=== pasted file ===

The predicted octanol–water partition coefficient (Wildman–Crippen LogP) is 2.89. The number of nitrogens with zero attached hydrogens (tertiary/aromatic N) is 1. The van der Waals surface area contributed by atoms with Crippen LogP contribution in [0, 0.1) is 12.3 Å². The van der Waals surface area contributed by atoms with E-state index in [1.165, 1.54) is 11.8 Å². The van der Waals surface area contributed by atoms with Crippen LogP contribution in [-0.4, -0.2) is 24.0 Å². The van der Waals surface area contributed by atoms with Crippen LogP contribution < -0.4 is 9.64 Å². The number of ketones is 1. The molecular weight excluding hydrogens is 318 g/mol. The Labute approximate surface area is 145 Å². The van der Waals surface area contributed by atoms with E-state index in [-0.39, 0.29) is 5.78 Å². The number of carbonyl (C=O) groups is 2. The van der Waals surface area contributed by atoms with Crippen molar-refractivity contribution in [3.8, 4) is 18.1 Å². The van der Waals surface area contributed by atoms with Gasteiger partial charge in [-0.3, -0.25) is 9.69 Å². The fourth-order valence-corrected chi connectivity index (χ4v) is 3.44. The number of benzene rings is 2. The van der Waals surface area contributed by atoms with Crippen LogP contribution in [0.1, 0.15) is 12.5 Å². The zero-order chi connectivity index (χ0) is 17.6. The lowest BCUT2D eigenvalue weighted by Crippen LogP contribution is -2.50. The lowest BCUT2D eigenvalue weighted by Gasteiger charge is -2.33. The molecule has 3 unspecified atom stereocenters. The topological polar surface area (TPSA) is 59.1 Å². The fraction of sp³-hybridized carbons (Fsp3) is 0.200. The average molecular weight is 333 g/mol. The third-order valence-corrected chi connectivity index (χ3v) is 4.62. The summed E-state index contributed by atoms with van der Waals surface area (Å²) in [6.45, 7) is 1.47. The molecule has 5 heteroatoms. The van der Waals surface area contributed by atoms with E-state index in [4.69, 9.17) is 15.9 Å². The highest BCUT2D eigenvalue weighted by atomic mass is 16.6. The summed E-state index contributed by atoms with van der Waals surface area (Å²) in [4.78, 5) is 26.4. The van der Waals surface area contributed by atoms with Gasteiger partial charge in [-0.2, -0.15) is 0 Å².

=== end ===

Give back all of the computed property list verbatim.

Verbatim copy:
The predicted octanol–water partition coefficient (Wildman–Crippen LogP) is 2.89. The number of nitrogens with zero attached hydrogens (tertiary/aromatic N) is 1. The van der Waals surface area contributed by atoms with Crippen LogP contribution in [0, 0.1) is 12.3 Å². The van der Waals surface area contributed by atoms with E-state index in [1.165, 1.54) is 11.8 Å². The van der Waals surface area contributed by atoms with Crippen LogP contribution in [-0.4, -0.2) is 24.0 Å². The van der Waals surface area contributed by atoms with Crippen LogP contribution < -0.4 is 9.64 Å². The number of ketones is 1. The molecular weight excluding hydrogens is 318 g/mol. The Labute approximate surface area is 145 Å². The van der Waals surface area contributed by atoms with E-state index in [-0.39, 0.29) is 5.78 Å². The number of carbonyl (C=O) groups is 2. The van der Waals surface area contributed by atoms with Crippen molar-refractivity contribution in [3.8, 4) is 18.1 Å². The van der Waals surface area contributed by atoms with Gasteiger partial charge in [-0.3, -0.25) is 9.69 Å². The fourth-order valence-corrected chi connectivity index (χ4v) is 3.44. The number of benzene rings is 2. The van der Waals surface area contributed by atoms with Crippen LogP contribution in [0.1, 0.15) is 12.5 Å². The zero-order chi connectivity index (χ0) is 17.6. The lowest BCUT2D eigenvalue weighted by Crippen LogP contribution is -2.50. The lowest BCUT2D eigenvalue weighted by Gasteiger charge is -2.33. The molecule has 3 unspecified atom stereocenters. The topological polar surface area (TPSA) is 59.1 Å². The fraction of sp³-hybridized carbons (Fsp3) is 0.200. The average molecular weight is 333 g/mol. The third-order valence-corrected chi connectivity index (χ3v) is 4.62. The summed E-state index contributed by atoms with van der Waals surface area (Å²) in [6.45, 7) is 1.47. The molecule has 5 heteroatoms. The van der Waals surface area contributed by atoms with E-state index in [4.69, 9.17) is 15.9 Å². The highest BCUT2D eigenvalue weighted by atomic mass is 16.6. The summed E-state index contributed by atoms with van der Waals surface area (Å²) in [4.78, 5) is 26.4. The van der Waals surface area contributed by atoms with Gasteiger partial charge in [-0.2, -0.15) is 0 Å².